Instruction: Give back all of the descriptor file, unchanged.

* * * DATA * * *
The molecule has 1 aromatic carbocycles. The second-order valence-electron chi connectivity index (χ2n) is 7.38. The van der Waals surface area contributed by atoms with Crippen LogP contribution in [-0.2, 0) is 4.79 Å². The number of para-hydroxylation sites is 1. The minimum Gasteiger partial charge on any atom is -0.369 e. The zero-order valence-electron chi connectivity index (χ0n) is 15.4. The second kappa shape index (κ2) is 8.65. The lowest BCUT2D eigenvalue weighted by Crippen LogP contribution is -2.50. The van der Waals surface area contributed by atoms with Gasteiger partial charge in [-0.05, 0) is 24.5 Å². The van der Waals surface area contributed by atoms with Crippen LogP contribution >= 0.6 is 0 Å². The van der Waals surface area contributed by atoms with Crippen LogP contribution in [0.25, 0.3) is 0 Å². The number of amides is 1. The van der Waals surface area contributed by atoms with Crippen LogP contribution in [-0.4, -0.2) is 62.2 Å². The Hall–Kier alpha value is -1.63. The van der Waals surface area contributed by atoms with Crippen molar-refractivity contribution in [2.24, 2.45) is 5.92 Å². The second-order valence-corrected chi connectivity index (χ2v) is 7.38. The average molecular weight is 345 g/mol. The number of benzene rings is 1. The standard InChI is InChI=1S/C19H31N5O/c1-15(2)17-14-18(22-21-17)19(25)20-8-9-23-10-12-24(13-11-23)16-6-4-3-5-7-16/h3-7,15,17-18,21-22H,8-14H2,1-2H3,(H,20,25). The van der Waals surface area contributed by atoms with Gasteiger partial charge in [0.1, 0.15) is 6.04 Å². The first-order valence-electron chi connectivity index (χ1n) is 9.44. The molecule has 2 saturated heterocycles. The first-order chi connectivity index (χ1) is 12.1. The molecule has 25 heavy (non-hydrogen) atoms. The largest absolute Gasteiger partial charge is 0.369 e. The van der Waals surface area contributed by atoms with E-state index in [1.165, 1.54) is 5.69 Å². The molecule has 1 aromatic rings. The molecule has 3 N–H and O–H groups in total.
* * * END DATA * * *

The molecule has 1 aromatic carbocycles. The second-order valence-electron chi connectivity index (χ2n) is 7.38. The van der Waals surface area contributed by atoms with Crippen LogP contribution in [-0.2, 0) is 4.79 Å². The number of para-hydroxylation sites is 1. The minimum Gasteiger partial charge on any atom is -0.369 e. The zero-order valence-electron chi connectivity index (χ0n) is 15.4. The second kappa shape index (κ2) is 8.65. The lowest BCUT2D eigenvalue weighted by Crippen LogP contribution is -2.50. The van der Waals surface area contributed by atoms with Gasteiger partial charge in [-0.05, 0) is 24.5 Å². The van der Waals surface area contributed by atoms with Crippen LogP contribution >= 0.6 is 0 Å². The van der Waals surface area contributed by atoms with Crippen LogP contribution in [0.25, 0.3) is 0 Å². The number of amides is 1. The van der Waals surface area contributed by atoms with Crippen LogP contribution in [-0.4, -0.2) is 62.2 Å². The Hall–Kier alpha value is -1.63. The van der Waals surface area contributed by atoms with Crippen molar-refractivity contribution in [2.24, 2.45) is 5.92 Å². The second-order valence-corrected chi connectivity index (χ2v) is 7.38. The average molecular weight is 345 g/mol. The number of benzene rings is 1. The standard InChI is InChI=1S/C19H31N5O/c1-15(2)17-14-18(22-21-17)19(25)20-8-9-23-10-12-24(13-11-23)16-6-4-3-5-7-16/h3-7,15,17-18,21-22H,8-14H2,1-2H3,(H,20,25). The van der Waals surface area contributed by atoms with Gasteiger partial charge in [0.1, 0.15) is 6.04 Å². The first-order valence-electron chi connectivity index (χ1n) is 9.44. The molecule has 2 saturated heterocycles. The first-order chi connectivity index (χ1) is 12.1. The molecule has 25 heavy (non-hydrogen) atoms. The largest absolute Gasteiger partial charge is 0.369 e. The van der Waals surface area contributed by atoms with E-state index in [1.165, 1.54) is 5.69 Å². The molecule has 1 aromatic rings. The molecule has 3 N–H and O–H groups in total.